East Aleppo’s besieged residents have been told to leave their homes or face annihilation. As they brace themselves for what comes next, Amal Abdullah* recalls the day four years ago that she was told to leave the east Aleppo neighbourhood where she grew up. 
 
 “It was mid-July 2012 when the authorities told us we should evacuate our neighbourhood in east Aleppo or face the consequences. 
 
All my life I had lived in Aleppo; life there was beautiful. People helped each other, there was freedom, the economy was thriving. I was 32, I lived with my parents and siblings, and worked in a shop in a mall.
 
But then the war began and everything changed and we lost the life we had.
 
When the authorities told us to leave our neighbourhood, Salaheddine, some people believed them, but others said, ‘No, we won’t be bombed’. Many didn’t want to leave their property, others didn’t know where else to go. I and my family moved to Al Kalaseh neighbourhood, in central Aleppo, where we had relatives, but my father stayed on alone. 
 
Every once in a while, I went back to Salaheddine to see my father and pick up a few clothes, but it was risky. There was bombing and ground fighting going on, with few cars in the streets, and no electricity, water or communications.
 
Al Kalaseh, by contrast, was quiet and peaceful at first. It’s a neighbourhood in the heart of Aleppo, near the citadel and the main vegetable market. It wasn’t 100 percent peaceful – we heard helicopters and planes in the sky ¬– but for those weeks, we carried on pretty much as normal. We socialised, we had family gatherings at my aunt’s house, I went to the dentist.  
 
On the evening of 1 August, I and my cousin were walking home when suddenly a bomb fell close by. I saw the flash and heard the explosion. We were pulled into a building by strangers, but we decided to make a dash for it to a relative’s house nearby. As we were running, a second bomb fell in between two buildings. The street was filled with panic: people were running and shouting and there were wounded people on the ground. Again, strangers pulled us indoors and we sheltered in an apartment on the first floor.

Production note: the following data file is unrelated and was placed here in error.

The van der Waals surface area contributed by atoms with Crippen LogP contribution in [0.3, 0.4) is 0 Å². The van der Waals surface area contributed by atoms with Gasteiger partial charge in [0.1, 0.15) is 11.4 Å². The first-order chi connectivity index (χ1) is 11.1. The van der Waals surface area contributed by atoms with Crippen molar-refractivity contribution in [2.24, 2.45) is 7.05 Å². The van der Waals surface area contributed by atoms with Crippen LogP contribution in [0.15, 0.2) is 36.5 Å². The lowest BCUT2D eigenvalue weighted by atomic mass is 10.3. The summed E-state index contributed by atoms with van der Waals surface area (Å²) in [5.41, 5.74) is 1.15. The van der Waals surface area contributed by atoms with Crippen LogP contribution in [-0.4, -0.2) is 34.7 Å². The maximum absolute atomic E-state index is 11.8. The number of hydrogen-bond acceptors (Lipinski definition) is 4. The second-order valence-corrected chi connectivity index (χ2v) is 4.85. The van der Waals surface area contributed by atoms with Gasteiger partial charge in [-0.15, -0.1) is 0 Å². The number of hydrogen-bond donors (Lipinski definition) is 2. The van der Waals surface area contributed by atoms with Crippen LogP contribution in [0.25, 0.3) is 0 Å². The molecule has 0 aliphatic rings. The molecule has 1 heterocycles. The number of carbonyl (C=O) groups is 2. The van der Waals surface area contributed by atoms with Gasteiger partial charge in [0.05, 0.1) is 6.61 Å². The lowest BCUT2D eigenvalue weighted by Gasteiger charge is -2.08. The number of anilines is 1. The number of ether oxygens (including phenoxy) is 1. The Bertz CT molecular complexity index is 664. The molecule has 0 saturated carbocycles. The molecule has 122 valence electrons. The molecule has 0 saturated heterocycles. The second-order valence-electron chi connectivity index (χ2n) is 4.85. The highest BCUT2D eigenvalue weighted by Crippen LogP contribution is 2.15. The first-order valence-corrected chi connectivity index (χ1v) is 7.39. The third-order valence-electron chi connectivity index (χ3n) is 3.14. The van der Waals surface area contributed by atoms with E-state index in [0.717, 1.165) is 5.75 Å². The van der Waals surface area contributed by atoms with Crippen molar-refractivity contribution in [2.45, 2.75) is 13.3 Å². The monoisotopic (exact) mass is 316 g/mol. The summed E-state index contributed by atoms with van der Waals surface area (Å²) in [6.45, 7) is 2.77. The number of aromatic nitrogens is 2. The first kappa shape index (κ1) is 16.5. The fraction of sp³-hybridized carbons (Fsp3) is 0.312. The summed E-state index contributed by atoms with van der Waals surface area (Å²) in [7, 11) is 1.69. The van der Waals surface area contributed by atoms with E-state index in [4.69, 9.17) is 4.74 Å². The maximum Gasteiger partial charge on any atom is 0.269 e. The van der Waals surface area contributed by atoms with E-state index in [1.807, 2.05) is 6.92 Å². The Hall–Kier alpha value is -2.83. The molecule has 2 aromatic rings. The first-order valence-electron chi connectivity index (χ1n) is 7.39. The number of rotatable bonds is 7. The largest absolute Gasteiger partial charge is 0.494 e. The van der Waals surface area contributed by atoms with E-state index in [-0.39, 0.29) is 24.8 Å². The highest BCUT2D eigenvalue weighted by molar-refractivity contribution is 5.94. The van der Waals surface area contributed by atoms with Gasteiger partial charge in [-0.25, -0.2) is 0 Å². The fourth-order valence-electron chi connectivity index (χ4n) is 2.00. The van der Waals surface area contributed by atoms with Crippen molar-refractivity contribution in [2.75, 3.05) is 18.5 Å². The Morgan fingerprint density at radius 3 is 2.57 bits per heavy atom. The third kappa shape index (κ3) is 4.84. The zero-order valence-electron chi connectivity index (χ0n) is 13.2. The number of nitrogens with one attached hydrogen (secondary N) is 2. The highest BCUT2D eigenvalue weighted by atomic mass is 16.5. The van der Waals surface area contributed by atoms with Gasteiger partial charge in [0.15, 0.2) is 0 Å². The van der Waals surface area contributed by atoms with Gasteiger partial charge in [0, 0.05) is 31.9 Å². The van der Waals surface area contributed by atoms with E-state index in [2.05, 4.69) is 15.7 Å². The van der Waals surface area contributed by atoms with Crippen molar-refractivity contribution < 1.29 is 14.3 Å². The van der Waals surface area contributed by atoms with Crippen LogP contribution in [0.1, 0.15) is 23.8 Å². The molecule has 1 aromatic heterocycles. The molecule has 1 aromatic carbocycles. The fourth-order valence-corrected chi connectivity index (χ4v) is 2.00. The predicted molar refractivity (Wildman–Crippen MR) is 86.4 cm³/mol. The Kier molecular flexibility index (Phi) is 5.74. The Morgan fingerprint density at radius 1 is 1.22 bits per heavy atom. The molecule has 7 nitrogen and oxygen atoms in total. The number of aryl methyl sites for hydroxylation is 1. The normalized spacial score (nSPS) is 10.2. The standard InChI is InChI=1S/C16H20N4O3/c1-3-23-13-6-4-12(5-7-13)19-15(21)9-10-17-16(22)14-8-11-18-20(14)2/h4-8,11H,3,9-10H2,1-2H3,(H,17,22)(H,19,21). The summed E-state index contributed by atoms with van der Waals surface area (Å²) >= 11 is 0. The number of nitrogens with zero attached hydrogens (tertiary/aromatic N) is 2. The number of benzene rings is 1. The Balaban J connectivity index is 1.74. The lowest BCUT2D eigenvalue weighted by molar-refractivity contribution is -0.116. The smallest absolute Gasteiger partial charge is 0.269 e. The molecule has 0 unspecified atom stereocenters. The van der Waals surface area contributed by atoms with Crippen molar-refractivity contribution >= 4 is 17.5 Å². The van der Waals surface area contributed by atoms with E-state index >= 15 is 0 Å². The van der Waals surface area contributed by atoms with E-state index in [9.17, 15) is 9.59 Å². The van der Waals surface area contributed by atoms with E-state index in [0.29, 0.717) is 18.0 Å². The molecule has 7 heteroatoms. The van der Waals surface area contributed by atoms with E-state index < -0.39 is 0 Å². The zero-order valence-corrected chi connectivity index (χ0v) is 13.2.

People were lighting candles. I sat down on a sofa to wait it out. Members of my family called me five or six times in a row, asking me where I was and saying that the situation was getting worse.
 
The next moment I saw a strong light and heard a loud explosion. I was fully conscious and screaming, but I didn’t feel any pain. The woman who had been standing next to me was on the floor, dead. I was rolled onto a blanket and carried downstairs. I heard people calling for an ambulance.
 
In the ambulance, men crowded around me, asking questions. What was my name? Who were my family? Where was my mobile phone? They couldn’t find my phone, but I managed to tell them my sister’s number. When she picked up the phone and heard my name, she thought I was dead. But I wasn’t dead, I was just badly injured.
 
In Abdul Aziz field hospital, they gave me an anaesthetic and tried to stop the bleeding. The force of the explosion had thrown me against the wall, smashing the bone in my elbow. My leg was almost severed by shrapnel, and I had shrapnel wounds in my hand, arm, chest, ribs and abdomen.
 
I was transferred to Al Razi public hospital. It was a hectic, dangerous journey: there was shelling going on and I was still bleeding. The whole area was being bombed. They carried me straight into the operating theatre, and the last thing I remember was the surgeon asking me to recite a verse from the Quran as the anaesthesia kicked in. They operated on me for 10 hours – from 10 that night until 8 the next morning – and I was unconscious for five days.
 
When I was discharged from hospital, there was no safe place to go. I had a severe bone injury, but the main problem was the fear. Every time I heard aeroplanes in the sky, the pain got worse.
 
Every day and every night we heard bombs, and a stray bullet landed in the garden, injuring my sister. There was no electricity and no communications. I kept on having flashbacks to the day I was injured. After a month, we managed to leave the city and escape to Jordan.
 
In the four years since I was injured, I’ve had 20 surgical operations to repair the damage to my leg, arm and hand. After a year of bone grafts and follow-up care in MSF’s reconstructive surgery hospital in Amman, I’m almost ready to be discharged. I walk with crutches, but I’ve got an artificial joint in my hand, so I can move it freely now.
 
Now I look at what’s happening in Aleppo – the bombings and the siege – and feel for the people left there. I remember how it feels to live in danger, when it’s too risky even to move around. If only no one else in Aleppo had to go through what I’ve been through.
 
For me, my hope is just to be like any normal girl, to have a life like I had before. Sometimes I feel sad when people ask, ´What happened to you?’ But this is destiny; I have to accept it. I feel lucky for having had such good medical care, and I just hope to make a full recovery.”
 
Names have been changed at the patient’s request.
 

 

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